Nonetheless, our study highlights the potential benefits of lithium through down-regulation of translation, associated with extension of lifespan in very distantly related organisms. By reducing protein synthesis, lithium may reduce the increased proteostatic burden in ageing, a recognized hallmark of ageing (López-Otín et al., 2013). Lithium is also of specific benefit in AD, because of its ability to down-regulate translation, and hence levels of proteins involved in promoting the presence of toxic Aβ.

The mutant Arctic Aβ42 protein present in the transgenic flies used in this study has a propensity to aggregate faster than wild type Aβ (Spires and Hyman, 2005). However, we have observed both soluble and insoluble Aβ in the Arctic Aβ42 flies [(Rogers et al., 2012), and data not shown]; and the ability of lithium to reduce translation of the Aβ peptide without affecting its clearance may lower the level of soluble Aβ. In a wider context, lithium might be beneficial in ameliorating toxicity of AD by lowering expression of APP and of proteins that are involved in the generation of Aβ from APP. Our model does not express full length APP, and may therefore not include other potential/additional benefits of lithium on Aβ toxicity. As well as the increased ratio of Aβ42 to Aβ 40 peptide observed in familial AD cases with APP mutations (De Jonghe et al., 2001), increased levels of APP could also contribute to AD pathogenesis. Indeed, patients with Down syndrome have a high risk of developing AD possibly due to trisomy of the APP gene which leads to increased APP expression (Wiseman et al., 2009). Also, several mutations in the APP promoter region were found to significantly increase APP expression in SH-SY5Y cells, and were associated with risk for AD (Theuns et al., 2006).

The ability of lithium to down-regulate translation could therefore be beneficial at several stages in AD pathogenesis. Lithium might also have therapeutic benefits for other neurodegenerative disorders that are caused by over-expression of wild type or mutant forms of proteins such as α-synuclein in Parkinson's disease. Lithium could also reduce the production of mis-translated polypeptides, and free proteases or/and chaperones that can then participate in cellular proteostasis (Proud, 2002; Singleton et al., 2003). Furthermore, diseases where protein turnover is compromised by loss of function of the degradation machinery could also benefit from lowering the burden of protein production hence reducing cellular stress. This could be particularly important in lysosomal storage diseases, where the intrinsic function of the degradative machinery is compromised (Kinghorn, 2011; Sarkar et al., 2013). Moreover, induction of autophagy in some cases increases the load of an already dysfunctional lysosome, worsening the cellular proteostatic stress (Wong and Cuervo, 2010; Nixon and Yang, 2011). Hence lowering the production of proteins could again be a viable mechanism to restore proteostasis. Other neurodegenerative models where the role of lithium in lowering protein translation could be beneficial are, for example, the Drosophila models of Pink1 and Parkin, which do not include the over-expression of toxic proteins (Whitworth et al., 2006; Castillo-Quan, 2011). Flies lacking either of these proteins accumulate unfolded proteins in mitochondria, resulting in mitochondria impairment (Pimenta de Castro et al., 2012). It would be interesting to study whether lithium could ameliorate mitochondrial stress by reducing the production of the proteins accumulating in the mitochondria of the Pink1 or parkin null flies. Lithium could hence be a useful drug with an overall benefit for health during ageing and protection against AD and other neurodegenerative diseases.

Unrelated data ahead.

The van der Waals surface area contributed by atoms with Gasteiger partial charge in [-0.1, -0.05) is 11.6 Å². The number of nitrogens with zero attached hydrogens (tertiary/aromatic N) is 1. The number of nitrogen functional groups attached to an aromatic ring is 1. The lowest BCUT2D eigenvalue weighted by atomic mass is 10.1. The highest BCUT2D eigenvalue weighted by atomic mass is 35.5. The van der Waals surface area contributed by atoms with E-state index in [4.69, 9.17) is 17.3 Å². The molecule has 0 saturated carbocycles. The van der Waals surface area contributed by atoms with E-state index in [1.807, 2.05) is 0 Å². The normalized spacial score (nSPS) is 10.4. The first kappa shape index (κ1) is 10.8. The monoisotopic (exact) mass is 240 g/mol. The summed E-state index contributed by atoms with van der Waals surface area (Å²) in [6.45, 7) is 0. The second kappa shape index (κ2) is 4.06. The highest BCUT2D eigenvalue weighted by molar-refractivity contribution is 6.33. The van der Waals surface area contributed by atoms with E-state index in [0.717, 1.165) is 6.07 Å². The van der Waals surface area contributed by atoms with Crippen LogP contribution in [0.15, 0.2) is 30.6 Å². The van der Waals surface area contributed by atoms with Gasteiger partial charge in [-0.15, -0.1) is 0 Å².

Conflict of Interest Statement